Situated in south-western Umbria, Montecchio is a medieval hamlet set on the slopes of Monte Croce di Serra that looks down onto a section of the Tiber River Valley. The territory is covered in dense forests of incomparable beauty that are particularly appealing because of the uncontaminated woods where mother nature still reigns.
The hamlet, fortified by the Normans during the struggle against Spoleto, developed in the 12th century. The discovery of an extensive rock necropolis is testimony to an important Ancient Umbrian and Etruscan settlement. Montecchio's history reflects the alternating governments of neighbouring Baschi and Todi. At the end of the 15th century it was conquered by the Papal States that sold it in 1528 to the Atti Family, Lords of Todi. It has been an Italian Municipality since 1948.
ART, CULTURE, ENVIRONMENT
Of interest in the historical centre of Montecchio, rural fortified hamlet since the 11th century, are the castle; the ruins of the double city walls (the first from 1154, the second from 1190); the Porta, city gate and only entrance to the castle, formed by a round arch topped with a battlemented tower; and the parish church of Santa Maria, built before 1400. In the vicinity can be found the ruins of Castello di Carnano (15th century), possession of the Lords of Baschi, where some tracts of the town walls still remain. In Melezzole the medieval castle is worthy of a visit and the church of San Biagio (12th century), which is connected with Franciscan recollections; while in Tenaglie the Palazzo Ancajani (18th century) is notable for the Museo della Civiltà, Museum of Farm Life , and the Antiquarium Comunale, containing the findings from the Ancient Umbrian-Etruscan necropolis in Fosso S. Lorenzo, dated from the 6th and 4th centuries BC.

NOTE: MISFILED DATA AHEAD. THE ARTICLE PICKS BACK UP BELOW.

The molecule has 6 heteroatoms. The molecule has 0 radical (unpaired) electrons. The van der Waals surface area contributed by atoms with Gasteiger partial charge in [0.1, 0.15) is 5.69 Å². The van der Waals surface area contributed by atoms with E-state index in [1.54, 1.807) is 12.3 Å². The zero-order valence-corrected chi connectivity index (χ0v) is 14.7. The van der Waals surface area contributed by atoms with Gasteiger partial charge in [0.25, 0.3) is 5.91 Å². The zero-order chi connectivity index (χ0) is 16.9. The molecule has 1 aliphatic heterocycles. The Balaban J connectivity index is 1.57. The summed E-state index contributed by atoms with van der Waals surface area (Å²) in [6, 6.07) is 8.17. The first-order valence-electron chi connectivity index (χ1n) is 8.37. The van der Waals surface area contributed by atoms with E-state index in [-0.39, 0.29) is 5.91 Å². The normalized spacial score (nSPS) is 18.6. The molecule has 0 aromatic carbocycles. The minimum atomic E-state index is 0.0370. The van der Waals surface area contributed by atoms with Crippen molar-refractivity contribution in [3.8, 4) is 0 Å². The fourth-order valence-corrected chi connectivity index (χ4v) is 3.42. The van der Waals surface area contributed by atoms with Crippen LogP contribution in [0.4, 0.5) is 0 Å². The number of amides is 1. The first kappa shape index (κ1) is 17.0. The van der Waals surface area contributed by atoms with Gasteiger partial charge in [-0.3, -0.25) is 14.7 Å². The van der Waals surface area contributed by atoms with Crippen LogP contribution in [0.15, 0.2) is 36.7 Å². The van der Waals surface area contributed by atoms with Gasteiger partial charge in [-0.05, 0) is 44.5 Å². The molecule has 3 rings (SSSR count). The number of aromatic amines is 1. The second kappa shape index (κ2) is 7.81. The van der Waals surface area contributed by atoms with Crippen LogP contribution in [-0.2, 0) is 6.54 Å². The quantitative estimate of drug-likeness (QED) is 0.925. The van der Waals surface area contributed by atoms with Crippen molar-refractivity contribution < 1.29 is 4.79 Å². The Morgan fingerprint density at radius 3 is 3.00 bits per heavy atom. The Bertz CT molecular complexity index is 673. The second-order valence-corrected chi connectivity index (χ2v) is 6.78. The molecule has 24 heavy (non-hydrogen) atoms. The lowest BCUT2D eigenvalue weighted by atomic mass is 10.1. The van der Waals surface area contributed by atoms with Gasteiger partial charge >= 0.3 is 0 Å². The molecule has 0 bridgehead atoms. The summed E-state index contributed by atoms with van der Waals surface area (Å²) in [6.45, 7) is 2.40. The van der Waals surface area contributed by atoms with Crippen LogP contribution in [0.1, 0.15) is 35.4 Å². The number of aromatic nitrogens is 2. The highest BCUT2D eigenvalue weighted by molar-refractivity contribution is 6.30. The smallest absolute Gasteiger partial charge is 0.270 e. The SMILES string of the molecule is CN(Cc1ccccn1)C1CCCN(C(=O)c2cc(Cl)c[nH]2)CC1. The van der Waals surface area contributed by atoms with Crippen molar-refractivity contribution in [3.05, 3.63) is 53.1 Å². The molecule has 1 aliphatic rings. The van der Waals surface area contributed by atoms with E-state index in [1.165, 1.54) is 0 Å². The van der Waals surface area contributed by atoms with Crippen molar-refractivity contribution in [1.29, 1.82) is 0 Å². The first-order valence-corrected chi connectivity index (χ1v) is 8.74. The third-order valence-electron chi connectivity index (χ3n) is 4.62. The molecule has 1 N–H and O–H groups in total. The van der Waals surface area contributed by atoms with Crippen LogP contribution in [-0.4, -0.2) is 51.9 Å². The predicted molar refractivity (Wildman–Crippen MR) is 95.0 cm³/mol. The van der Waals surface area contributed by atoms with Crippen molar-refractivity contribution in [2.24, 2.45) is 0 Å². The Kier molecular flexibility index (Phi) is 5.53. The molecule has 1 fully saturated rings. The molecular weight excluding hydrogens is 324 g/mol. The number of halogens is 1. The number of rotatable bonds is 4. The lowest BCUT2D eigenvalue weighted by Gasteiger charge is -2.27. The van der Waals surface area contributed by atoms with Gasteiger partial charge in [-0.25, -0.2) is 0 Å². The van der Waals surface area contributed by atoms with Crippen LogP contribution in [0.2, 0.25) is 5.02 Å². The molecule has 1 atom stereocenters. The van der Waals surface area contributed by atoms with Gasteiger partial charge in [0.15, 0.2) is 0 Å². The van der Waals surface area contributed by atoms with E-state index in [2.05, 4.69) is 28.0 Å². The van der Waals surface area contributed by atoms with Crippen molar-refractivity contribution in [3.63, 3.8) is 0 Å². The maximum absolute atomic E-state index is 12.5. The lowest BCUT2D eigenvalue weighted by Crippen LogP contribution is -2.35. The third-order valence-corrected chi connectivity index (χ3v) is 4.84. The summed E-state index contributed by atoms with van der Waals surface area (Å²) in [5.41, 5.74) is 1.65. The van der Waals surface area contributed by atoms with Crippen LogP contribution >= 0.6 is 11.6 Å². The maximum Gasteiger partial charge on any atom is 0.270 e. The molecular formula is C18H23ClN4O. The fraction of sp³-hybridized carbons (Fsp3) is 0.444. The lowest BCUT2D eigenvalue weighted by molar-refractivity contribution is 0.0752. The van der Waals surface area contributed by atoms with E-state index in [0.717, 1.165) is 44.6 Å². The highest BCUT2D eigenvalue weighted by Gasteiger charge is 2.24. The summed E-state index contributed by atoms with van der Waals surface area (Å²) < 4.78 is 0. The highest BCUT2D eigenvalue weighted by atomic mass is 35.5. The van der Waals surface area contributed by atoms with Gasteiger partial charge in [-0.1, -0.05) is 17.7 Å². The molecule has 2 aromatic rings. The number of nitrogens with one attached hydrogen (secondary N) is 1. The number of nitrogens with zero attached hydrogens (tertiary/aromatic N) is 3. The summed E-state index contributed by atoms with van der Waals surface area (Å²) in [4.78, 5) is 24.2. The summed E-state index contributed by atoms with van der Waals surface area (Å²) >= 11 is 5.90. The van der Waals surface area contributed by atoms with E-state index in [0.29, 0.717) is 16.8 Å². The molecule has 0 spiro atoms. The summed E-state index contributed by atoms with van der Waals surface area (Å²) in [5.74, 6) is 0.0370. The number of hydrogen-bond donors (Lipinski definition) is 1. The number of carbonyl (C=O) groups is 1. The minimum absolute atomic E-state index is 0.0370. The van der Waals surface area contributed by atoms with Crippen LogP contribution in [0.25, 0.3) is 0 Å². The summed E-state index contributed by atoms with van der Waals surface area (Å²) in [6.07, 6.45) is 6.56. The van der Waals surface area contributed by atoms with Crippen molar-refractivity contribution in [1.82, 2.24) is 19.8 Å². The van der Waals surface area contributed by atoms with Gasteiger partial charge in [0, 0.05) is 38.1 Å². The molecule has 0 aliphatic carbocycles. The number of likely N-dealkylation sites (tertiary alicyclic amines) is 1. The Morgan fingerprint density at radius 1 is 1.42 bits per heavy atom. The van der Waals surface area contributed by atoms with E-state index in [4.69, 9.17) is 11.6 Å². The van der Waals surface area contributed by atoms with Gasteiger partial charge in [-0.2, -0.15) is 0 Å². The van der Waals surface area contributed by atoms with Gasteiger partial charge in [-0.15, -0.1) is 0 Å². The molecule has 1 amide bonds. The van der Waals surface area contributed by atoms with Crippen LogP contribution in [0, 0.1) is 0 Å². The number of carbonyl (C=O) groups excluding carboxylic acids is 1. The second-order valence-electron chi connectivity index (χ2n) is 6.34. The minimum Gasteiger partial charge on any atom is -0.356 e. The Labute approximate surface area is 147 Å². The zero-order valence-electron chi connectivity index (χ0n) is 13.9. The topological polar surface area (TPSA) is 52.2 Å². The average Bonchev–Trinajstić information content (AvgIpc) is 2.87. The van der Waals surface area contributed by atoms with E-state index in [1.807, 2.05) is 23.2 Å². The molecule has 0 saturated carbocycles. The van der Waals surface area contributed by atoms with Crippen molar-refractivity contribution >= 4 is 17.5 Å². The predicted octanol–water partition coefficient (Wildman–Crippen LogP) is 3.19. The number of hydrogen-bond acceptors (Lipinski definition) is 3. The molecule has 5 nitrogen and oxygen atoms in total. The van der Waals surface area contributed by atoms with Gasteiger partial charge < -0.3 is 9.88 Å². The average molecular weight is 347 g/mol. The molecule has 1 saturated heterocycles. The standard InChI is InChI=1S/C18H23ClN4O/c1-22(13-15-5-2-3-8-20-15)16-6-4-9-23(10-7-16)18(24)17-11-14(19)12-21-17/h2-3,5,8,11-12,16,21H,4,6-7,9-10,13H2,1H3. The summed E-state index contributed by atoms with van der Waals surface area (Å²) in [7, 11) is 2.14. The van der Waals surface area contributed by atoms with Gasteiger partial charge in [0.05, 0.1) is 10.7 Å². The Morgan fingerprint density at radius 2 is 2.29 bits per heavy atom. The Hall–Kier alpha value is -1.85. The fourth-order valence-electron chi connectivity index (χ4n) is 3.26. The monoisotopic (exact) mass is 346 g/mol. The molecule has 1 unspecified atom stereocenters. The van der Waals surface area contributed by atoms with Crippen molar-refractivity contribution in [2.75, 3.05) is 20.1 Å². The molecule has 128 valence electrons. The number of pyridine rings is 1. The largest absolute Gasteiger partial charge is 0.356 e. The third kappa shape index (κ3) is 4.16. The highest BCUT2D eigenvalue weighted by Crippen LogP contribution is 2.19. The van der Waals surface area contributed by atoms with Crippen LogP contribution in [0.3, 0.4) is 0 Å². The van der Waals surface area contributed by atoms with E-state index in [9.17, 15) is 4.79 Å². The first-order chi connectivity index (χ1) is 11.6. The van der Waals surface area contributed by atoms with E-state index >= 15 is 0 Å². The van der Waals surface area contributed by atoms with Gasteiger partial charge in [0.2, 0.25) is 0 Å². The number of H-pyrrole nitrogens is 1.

Of great historical interest is the Vallone S. Lorenzo archaeological-nature park (in the locality of Fosso S. Lorenzo) where a Ancient Umbrian-Etruscan necropolis of vast dimensions was discovered and that now can be visited thanks to a nature-archaeological itinerary. Almost 3,000 tombs and the nearby Tiber River, at that time navigable to the confluence of the Paglia River, led to the supposition that there once existed a very large trading centre where goods coming from Rome were exchanged between the Etruscan and Italic populations. The finds are on display in the Antiquarium Comunale in Tenaglie and the Archaeological Museum in Orvieto.
Montecchio is a member of the Oil Towns Association and the Etrusco Romani Wine Route.